Performance of three Agarwood Producing Species with Rubber in Different Intercropping Systems


  • P.G.T. Dilrukshi Centre for Forestry and Environment, Department of Forestry and Environmental Science University of Sri Jayewardenepura, Nugegoda, Sri Lanka
  • S.M.C.U.P. Subasinghe Centre for Forestry and Environment, Department of Forestry and Environmental Science University of Sri Jayewardenepura, Nugegoda, Sri Lanka
  • N.M.C. Nayanakantha Department of Plant Science, Rubber Research Institute, Agalawatte, Sri Lanka
  • A.M.W.K. Senevirathna Department of Export Agriculture, University of Uva Wellassa, Sri Lanka



Rubber growers in Sri Lanka face financial losses due to certain diseases affecting the latex yield and low price in international market. Use of a short rotation intercrop could be more effective to compensate such financial losses. Agarwood is an extremely valuable resin produced in Aquilaria and Gyrinops species of family Thymalaeaceae which is used in incense and perfume industries. Therefore it was decided to establish a field trial to investigate the growth performance of three agarwood producing species; Aquilaria crassna, A. subintegra and G. walla under two rubber planting systems, viz., single row with 12 m distance apart and double row with 18 m apart. Seeds were imported from Vietnam and Thailand for A. crassna and A. subintegra respectively and G. walla is native to Sri Lanka. The experiment site was established in May 2015, in 2 ha land of Dartonfield Estate of Rubber Research Institute, Agalawatte. One row of agarwood species were planted in the middle of single row system and three rows of those species were planted in double row system. Tree height and diameter measurements were collected from all (153) agarwood producing species at monthly intervals and leaf area and leaf chlorophyll content data were collected at three month intervals. Data were statistically analysed after four years of age by one-way ANOVA. According to the results, both Aquilaria species recorded significantly higher height (F=88.06, p=0.000) and diameter (F=3.92, p=0.000) than G. walla in both single and double row systems. Though diameter of two Aquilaria species were not significantly different some variations were observed for height. Leaf area of both Aquilaria species was significantly higher than that of G. walla (F=34.64, p=0.000) though there were no such differences observed for each species when grown in two intercropping systems. Chlorophyll content was significantly different only between A. crassna in both systems and G. walla in double row system (F=3.44, p=0.012). The analysis confirmed that both Aquilaria species are growing faster than G. walla though resin quality analysis is required for a proper conclusion.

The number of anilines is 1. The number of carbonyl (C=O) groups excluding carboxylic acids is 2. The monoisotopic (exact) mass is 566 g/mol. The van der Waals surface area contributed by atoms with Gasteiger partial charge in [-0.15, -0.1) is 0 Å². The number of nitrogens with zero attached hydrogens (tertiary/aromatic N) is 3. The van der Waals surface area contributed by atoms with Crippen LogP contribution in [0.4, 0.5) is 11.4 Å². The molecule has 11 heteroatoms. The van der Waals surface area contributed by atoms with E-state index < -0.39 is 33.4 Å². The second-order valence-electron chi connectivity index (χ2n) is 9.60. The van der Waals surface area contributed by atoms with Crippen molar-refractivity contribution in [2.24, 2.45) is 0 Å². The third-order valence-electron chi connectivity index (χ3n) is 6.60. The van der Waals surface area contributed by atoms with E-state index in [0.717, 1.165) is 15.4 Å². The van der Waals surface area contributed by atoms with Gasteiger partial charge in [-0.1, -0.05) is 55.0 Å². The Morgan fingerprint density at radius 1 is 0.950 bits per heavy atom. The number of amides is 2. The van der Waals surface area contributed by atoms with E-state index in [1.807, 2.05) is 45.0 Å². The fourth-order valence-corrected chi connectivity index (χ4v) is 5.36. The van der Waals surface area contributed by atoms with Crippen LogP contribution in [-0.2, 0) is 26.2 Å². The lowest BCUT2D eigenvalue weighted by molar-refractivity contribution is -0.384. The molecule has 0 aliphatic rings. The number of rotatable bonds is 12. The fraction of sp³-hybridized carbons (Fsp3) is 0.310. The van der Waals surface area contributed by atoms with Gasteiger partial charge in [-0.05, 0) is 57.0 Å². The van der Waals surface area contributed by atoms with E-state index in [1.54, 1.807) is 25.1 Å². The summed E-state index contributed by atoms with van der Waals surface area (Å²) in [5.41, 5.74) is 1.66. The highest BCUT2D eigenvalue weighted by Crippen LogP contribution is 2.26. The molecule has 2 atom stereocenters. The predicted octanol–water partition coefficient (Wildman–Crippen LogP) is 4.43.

Keywords: Aquilaria, Gyrinops walla, Rubber, Intercropping, Agarwood






Forestry and Natural Resource Management